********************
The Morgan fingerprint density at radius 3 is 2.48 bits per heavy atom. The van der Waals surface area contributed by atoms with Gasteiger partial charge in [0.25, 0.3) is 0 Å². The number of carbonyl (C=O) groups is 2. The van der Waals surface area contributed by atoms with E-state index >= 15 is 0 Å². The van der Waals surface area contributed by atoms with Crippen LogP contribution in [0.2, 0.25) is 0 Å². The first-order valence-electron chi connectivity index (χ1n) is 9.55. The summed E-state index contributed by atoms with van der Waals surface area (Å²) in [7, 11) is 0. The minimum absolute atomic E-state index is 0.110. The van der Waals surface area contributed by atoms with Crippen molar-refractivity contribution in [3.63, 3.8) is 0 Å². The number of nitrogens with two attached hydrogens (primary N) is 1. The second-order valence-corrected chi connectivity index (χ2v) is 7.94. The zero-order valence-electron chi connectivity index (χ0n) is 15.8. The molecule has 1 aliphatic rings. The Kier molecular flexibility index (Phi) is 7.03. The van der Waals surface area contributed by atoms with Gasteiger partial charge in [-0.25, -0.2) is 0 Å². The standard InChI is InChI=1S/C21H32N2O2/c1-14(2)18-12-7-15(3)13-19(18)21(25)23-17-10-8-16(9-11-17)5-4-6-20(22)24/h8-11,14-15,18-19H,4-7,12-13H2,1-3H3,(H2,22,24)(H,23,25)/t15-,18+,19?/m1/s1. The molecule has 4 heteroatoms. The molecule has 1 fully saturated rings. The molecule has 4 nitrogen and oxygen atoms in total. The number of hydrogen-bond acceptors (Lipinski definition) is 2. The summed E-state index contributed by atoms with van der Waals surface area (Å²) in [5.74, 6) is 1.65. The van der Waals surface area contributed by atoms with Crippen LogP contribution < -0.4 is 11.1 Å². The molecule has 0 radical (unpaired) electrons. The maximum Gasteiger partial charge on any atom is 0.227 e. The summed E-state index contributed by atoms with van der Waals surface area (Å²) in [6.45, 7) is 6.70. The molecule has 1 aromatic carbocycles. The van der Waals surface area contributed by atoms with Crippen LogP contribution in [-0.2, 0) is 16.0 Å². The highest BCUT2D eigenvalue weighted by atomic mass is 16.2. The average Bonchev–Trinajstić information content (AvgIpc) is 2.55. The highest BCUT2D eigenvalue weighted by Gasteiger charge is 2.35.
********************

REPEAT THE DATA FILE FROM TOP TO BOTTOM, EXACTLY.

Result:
The Morgan fingerprint density at radius 3 is 2.48 bits per heavy atom. The van der Waals surface area contributed by atoms with Gasteiger partial charge in [0.25, 0.3) is 0 Å². The number of carbonyl (C=O) groups is 2. The van der Waals surface area contributed by atoms with E-state index >= 15 is 0 Å². The van der Waals surface area contributed by atoms with Crippen LogP contribution in [0.2, 0.25) is 0 Å². The first-order valence-electron chi connectivity index (χ1n) is 9.55. The summed E-state index contributed by atoms with van der Waals surface area (Å²) in [7, 11) is 0. The minimum absolute atomic E-state index is 0.110. The van der Waals surface area contributed by atoms with Crippen molar-refractivity contribution in [3.63, 3.8) is 0 Å². The number of nitrogens with two attached hydrogens (primary N) is 1. The second-order valence-corrected chi connectivity index (χ2v) is 7.94. The zero-order valence-electron chi connectivity index (χ0n) is 15.8. The molecule has 1 aliphatic rings. The Kier molecular flexibility index (Phi) is 7.03. The van der Waals surface area contributed by atoms with Gasteiger partial charge in [-0.25, -0.2) is 0 Å². The standard InChI is InChI=1S/C21H32N2O2/c1-14(2)18-12-7-15(3)13-19(18)21(25)23-17-10-8-16(9-11-17)5-4-6-20(22)24/h8-11,14-15,18-19H,4-7,12-13H2,1-3H3,(H2,22,24)(H,23,25)/t15-,18+,19?/m1/s1. The molecule has 4 heteroatoms. The molecule has 1 fully saturated rings. The molecule has 4 nitrogen and oxygen atoms in total. The number of hydrogen-bond acceptors (Lipinski definition) is 2. The summed E-state index contributed by atoms with van der Waals surface area (Å²) in [5.74, 6) is 1.65. The van der Waals surface area contributed by atoms with Crippen LogP contribution < -0.4 is 11.1 Å². The molecule has 0 radical (unpaired) electrons. The maximum Gasteiger partial charge on any atom is 0.227 e. The summed E-state index contributed by atoms with van der Waals surface area (Å²) in [6.45, 7) is 6.70. The molecule has 1 aromatic carbocycles. The van der Waals surface area contributed by atoms with Crippen LogP contribution in [-0.2, 0) is 16.0 Å². The highest BCUT2D eigenvalue weighted by atomic mass is 16.2. The average Bonchev–Trinajstić information content (AvgIpc) is 2.55. The highest BCUT2D eigenvalue weighted by Gasteiger charge is 2.35.